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If Capcom Remakes Resident Evil 4, Shinji Mikami Wants The Story Improved

"Make the story better," says the Resident Evil creator

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A screenshot shows Leon shooting enemies.
Resident Evil 4 is a landmark for gameplay, not storytelling.
Screenshot: Capcom/Steam

For a while now, there have been persistent rumors that Capcom is remaking Resident Evil 4. The Osaka-based game company has already remade other RE games, so it doesn’t seem that far-fetched.

Given the fan-made Resident Evil 4 HD mod looks excellent, a proper remake feels even more welcome.


In a recent interview, Resident Evil creator Shinji Mikami was asked what he thought about the possibility of a RE4 remake. He told VG247 that “fans will most likely want it, and so that’s a good thing.” But Mikami had some surprising comments for how he’d like to see the game changed were that to happen.

“It would be great if Capcom could do a great job and make the story better, and put out a good product,” he said.

Mikami not only directed Resident Evil 4, but also wrote the script. He doesn’t exactly seem pleased with how it turned out, but that could be because of the strict deadline. According to Mikami, he “only had three weeks to write it.”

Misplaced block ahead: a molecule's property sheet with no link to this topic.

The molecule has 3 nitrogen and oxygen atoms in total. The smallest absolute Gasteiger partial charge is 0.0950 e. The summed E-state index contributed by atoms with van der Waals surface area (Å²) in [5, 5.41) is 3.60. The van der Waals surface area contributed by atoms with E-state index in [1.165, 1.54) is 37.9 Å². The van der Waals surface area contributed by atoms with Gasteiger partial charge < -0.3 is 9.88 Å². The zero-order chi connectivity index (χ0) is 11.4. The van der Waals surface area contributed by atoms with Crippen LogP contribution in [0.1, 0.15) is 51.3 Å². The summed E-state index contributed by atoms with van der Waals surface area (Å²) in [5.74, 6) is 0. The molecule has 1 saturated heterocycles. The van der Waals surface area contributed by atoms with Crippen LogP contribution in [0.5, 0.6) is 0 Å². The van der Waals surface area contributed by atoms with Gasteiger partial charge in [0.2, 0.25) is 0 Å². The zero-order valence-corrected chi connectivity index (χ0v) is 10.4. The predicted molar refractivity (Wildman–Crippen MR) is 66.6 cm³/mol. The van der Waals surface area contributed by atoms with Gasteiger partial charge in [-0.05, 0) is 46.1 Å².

Originally released in 2005, Resident Evil 4 was revolutionary, bringing a new over-the-shoulder camera angle that changed video games forever. Kotaku previously explained its impact and why RE4 remains a crucial part of gaming history:

Titles like killer7 or even the original version of Metal Gear Solid 3: Snake Eater tried to manage their gameplay ambitions by either keeping players on rails or fixing the camera. While this allowed those games to tightly compose their action, they were still based upon limiting the player’s relationship to the game world. Something had to give. Resident Evil 4 was that something.

Resident Evil 4's over the shoulder camera allowed for a surprisingly active experience that merged the navigation of first-person shooters with a pulled back perspective that stressed the player character, Leon, as something of a focal point. As a consequence, there’s a keen awareness of Leon’s body and movements that wasn’t present in many titles at the time with the exception of something like the Splinter Cell series.

Mikami currently heads up Ghostwire: Tokyo studio Tango Gameworks, where he hopefully gives writers more than three weeks to turn in game scripts.

In case you missed it, check out Kotaku’s impressions of RE4's VR port.